Once in a blue moon I post a savory dish, and today is one of those days — -or evenings, rather. I had some leftover phyllo dough and decided to make individual Spanakopita (spinach pies) as a prequel to our dinner.
These are larger than the ones in the grocery store freezer, but not quite as big as a typical serving of “Spanakopita”. You could serve them as appetizers or pair them salad and a glass of wine and call them a meal. Or double or triple the recipe! I kept the batch small because there are only 3 of us and we generally eat these as appetizers or for a light lunch.
This recipe uses one 6 oz bag of baby spinach, but if you prefer your triangles with more spinach and less cheese, use about bag and a half (or 8 or 9 ounces of spinach). Folding spinach pies is a lot of fun once you get the hang of it. If you’ve never made a triangular shaped pastry, here’s a visual of how to get it started.
As for the filling, consider my recipe a template and do your own thing. I’ve been known to add a little mozzarella or Swiss, and I almost never use the same amount of fill. And finally, you don’t have to bake these all at once. For instance, you can assemble them to this point, bake three for appetizers, then freeze the rest and keep them in a zipper bag until you’re in a phyllo kind of mood.
Spinach Pies or Spanakopita
- 1 tablespoon olive oil
- 1/2 cup chopped leek
- 1/2 cup chopped onion
- 6 to 8 oz of fresh baby spinach
- 1/2 teaspoon dried dill
- Salt and pepper to taste
- 3 ounces crumbled Feta Cheese
- 2 tablespoons lightly beaten egg
- 2 tablespoons shredded Parmesan cheese
- 2 tablespoons melted salted butter mixed with 2 tablespoons extra virgin olive oil
- 6 sheets of phyllo dough thawed (keep roll closed until ready to use)
- In a large skillet, heat the olive oil for about 30 seconds. Add the leek and onion; cook until soft, then add the baby spinach and cook until wilted. Turn off heat. With a paper towel, press the spinach and soak up as much moisture as you can. Transfer to a cutting board and chop the spinach mixture, then put it all in a bowl.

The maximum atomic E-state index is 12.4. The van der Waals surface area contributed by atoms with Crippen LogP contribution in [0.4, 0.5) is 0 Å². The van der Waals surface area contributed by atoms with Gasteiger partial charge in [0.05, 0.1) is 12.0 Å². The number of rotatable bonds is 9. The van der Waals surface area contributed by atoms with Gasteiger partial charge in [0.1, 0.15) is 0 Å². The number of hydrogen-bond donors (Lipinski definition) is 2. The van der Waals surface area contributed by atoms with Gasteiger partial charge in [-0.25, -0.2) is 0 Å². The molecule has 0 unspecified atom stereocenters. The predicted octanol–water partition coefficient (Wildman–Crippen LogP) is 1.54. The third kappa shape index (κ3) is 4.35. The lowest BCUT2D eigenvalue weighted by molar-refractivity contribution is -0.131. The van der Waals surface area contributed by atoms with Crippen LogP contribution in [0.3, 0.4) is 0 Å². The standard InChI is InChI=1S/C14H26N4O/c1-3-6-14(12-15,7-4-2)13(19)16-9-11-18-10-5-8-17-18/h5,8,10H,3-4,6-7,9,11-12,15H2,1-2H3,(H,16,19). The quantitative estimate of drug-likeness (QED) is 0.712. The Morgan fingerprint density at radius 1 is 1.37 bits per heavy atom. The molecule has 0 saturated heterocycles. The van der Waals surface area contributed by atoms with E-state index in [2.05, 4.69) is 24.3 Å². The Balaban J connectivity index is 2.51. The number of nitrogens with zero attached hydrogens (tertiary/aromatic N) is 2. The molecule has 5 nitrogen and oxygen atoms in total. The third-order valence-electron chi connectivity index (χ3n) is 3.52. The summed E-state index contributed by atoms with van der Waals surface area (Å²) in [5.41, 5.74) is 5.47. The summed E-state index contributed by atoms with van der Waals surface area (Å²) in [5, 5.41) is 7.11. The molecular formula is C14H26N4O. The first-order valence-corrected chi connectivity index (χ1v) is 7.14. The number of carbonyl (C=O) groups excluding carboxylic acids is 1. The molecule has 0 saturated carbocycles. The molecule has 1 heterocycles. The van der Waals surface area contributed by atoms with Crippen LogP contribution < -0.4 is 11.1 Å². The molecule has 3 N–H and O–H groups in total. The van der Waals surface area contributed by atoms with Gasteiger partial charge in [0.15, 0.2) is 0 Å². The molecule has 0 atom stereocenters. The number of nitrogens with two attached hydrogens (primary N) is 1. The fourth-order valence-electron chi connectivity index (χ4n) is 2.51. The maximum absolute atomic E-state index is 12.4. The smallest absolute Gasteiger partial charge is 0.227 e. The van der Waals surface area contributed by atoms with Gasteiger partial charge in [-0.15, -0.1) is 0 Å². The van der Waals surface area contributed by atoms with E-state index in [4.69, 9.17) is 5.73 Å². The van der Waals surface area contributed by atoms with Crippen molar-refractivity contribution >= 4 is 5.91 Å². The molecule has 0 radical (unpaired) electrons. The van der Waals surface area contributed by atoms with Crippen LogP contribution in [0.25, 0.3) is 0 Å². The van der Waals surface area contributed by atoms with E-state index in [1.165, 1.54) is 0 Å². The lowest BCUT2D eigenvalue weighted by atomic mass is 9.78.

- Add the dill to the spinach and season to taste with a little salt and pepper. Stir in the feta cheese, egg and Parmesan cheese.
- Open and unroll the phyllo dough. Carefully peel off top sheet (cover remaining sheets with a damp paper towel) and lay it lengthwise in front of you. Brush it gently with melted butter mixture, then fold it over lengthwise so you have a long, tall 4×12 inch strip that is two layers.
- Spoon a heaping tablespoon of spinach mixture in the bottom left corner of the strip. It should be about 1 inch up from the bottom and ½ inch from the left side. Start folding it as if you would a flag. Take the bottom right corner and fold it over the spinach, then lift the folded spinach part and fold it up and then over. Keep going up until you have reached the end of the phyllo rectangle. If it’s raggedy and ugly, don’t worry – just smooth it a little and try to be neater on the next one! You can brush it with a little more butter mixture if you like. Lay your triangle on a parchment or foil lined baking sheet and continue until you have 7 or 8 triangles. Bake them at 350 degrees for 20 to 25 minutes or until golden. Let cool slightly before serving.
- Alternately, you can freeze them. Put the triangles on a parchment lined cookie sheet, freeze until firm, then throw them in a freezer bag and store. To reheat, bake at 350 until they are golden.